Protect Us Or Open The Border

Thousands of civilians stormed the Syrian Turkish borders to express their anger at Turkey for failing to protect them.

Thousands of civilians stormed the Syrian Turkish borders on Friday. They travelled from different towns and villages in Idlib governorate to Bab Al-Hawa border crossing with Turkey. Civilians in Idlib feel abandoned by the world, and they were marching to demand that Turkey either protect them by negotiating an end to the bombing campaign by the Syrian regime and its Russian ally or open its borders and allow them to flee to safety.

02 September 2019

Protesters at Bab Al-Hawa border crossing. Copyright: Syria Untold
Asinat Al-Mohammad

A pseudonym for a Syrian journalist based in Idlib


An independent media platform advancing critical perspectives on Syria and Syrians.

Thousands of civilians marched to the Syrian Turkish borders last Friday. They travelled from different towns and villages in Idlib governorate to the Bab Al-Hawa crossing with Turkey. “Protect us or open the border” was their angry message to Turkey and to the world, protesters stormed the borders and crossed to the Cilvegözü customs office on the Turkish side where they were met by the Turkish gendarmerie who fired live bullets in the air and tear gas to disperse them.

Idlib is the last stronghold of the Syrian opposition and is being bombarded since last April, over six hundred thousand civilians have been displaced as a result.  Turkey is meant to be the guarantor state who protects the interest of the opposition and who negotiated on behalf of the opposition with the regime backers, Russia and Iran, in various rounds of Astana peace process. But the Syrians in Idlib feel they are on their own, and they fear that Idlib, like so many other areas in Syria that were once controlled by the opposition, is left to face the barrage of the regime on its own and will eventually fall.

The Syrian regime and its Russian backers launched a ground offensive on August 8th, and recently they managed to recapture Khan Sheikhoun, the strategic town that suffered a sarin gas attack in 2017. By taking Khan Sheikhoun, the regime completed its siege of Northern Hama countryside, and it is a matter of time until these areas fall under its control. Yet, the campaign has not stopped, the Syrian army and its Russian backer are trying to advance further north trying to capture Maraat Al-Numan which came under a heavy bombardment in the last few days.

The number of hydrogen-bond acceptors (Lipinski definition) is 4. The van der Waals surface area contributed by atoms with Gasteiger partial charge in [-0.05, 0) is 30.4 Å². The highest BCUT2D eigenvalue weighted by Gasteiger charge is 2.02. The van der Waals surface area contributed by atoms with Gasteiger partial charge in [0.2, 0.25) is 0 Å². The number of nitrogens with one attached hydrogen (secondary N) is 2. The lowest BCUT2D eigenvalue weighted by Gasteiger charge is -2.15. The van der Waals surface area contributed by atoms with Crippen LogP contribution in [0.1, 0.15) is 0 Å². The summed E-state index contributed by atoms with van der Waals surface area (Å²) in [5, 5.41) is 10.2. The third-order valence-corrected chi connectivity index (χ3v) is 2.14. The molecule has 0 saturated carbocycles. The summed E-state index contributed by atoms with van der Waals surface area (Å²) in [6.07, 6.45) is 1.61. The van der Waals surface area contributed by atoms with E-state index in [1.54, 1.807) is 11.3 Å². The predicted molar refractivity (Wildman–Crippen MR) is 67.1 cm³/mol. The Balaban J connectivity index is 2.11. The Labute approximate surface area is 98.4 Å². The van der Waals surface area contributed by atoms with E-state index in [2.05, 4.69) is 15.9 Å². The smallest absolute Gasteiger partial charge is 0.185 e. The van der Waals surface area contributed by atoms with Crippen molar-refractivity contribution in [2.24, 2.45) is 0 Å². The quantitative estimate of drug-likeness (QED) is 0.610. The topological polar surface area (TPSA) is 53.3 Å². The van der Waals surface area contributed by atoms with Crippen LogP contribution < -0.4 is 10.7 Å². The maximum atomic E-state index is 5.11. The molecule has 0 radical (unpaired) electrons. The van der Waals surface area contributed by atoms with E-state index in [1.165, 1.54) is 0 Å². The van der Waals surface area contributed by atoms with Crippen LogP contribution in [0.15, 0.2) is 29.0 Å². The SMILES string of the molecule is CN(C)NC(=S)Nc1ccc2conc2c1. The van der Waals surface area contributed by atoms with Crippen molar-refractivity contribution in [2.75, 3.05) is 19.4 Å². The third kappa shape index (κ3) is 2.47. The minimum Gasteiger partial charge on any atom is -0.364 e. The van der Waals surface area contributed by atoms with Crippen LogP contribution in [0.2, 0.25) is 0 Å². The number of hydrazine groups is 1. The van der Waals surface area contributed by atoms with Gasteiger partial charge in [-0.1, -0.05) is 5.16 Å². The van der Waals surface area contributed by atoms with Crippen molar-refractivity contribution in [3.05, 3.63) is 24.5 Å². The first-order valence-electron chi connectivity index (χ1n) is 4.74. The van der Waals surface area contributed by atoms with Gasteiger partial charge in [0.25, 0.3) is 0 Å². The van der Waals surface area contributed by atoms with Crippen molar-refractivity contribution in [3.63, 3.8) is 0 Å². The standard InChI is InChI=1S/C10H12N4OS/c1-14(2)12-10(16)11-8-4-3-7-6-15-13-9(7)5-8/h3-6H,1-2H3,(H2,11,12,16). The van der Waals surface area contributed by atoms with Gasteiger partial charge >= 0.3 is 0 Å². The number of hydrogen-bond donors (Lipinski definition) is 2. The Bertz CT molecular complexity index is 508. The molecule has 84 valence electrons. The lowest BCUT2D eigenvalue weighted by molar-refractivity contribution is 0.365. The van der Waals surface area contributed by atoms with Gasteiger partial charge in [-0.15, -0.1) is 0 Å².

Syria Untold reporter in Idlib talked to many who attended the demonstrations and asked about their motivation for participating and about their demands. The public opinion among the residents of Idlib is divided, some saw these demonstrations as the last means they have to make the world hear their voices, while others saw it as a futile expression of frustration.

Thousands have been displaced by the latest wave of bombing this last week. Idlib is home to more than three million civilians, half of whom are displaced from other areas in Syria that were once controlled by the opposition and fell under the regime control again. Turkey already generously hosts 3.5 million Syrian refugees and have closed its border in 2015 and started constructing a wall to prevent more Syrians crossing over.

In a heart-breaking video posted online, a father who fled Maraat Al-Numan two days ago sobs. He stood there with his two kids unable to hide his helplessness or his tears. “0:04 The barrel bombs are causing us immense suffering, we are unable to sleep at night [because we are afraid of being hit], look at both my kids, I brought them with me today from Maraat [Al-Nouman]. I swear we left everything behind. I swear God, please have mercy on us! We are here to enter to Turkey, and we refuse to go back. Either end this war, stop the barrel [bombs], or let us in. Enough trading with our suffering. Why are you doing this to us [Turkey]?!  0:25”

Samih Al-Othman, a 38-year-old man who was displaced from Kafranbel, described to Syrian Untold the demonstration at the border, “massive crowds marched to the Bab Al-Hawa border crossing. We walked for a few kilometres before reaching the borders carrying our banners and demonstrating to demand an immediate intervention from the international community to end the massacres and to stop the regime targeting civilians. In the case of continuing to fail to stop the regime and its Russian backer, then open the border and allow people the right to flee to safety”.

Soon the anger boiled, and the demonstrators broke through the lines of buses blocking the roads and the chains of Hayat Tahrir Al-Sham (HTC) border guards and stormed into the Turkish side.

Mohammad Al-Salim, a 28-year-old man who was displaced from the town of Hobait in southern Idlib countryside. He was among the first wave of men to cross to Turkey, “ we stormed the border and crossed to the Turkish side, we were trying to cross into Turkey when the Turkish gendarmerie targeted us with tear gas in an attempt to disperse the protesters and force us to retreat. There were numerous cases of suffocating, and many were taken to the nearby hospital. Yet the momentum continued, and the Turks then resorted to shooting live bullets and targeting the protesters with water cannons. That is when everyone started retreating”. Al-Salim said while the crowd of protesters stormed the Turkish borders and advanced 400 meters before being forced to retreat.   During the confrontations, few people actually managed to escape and cross and continued into Turkey.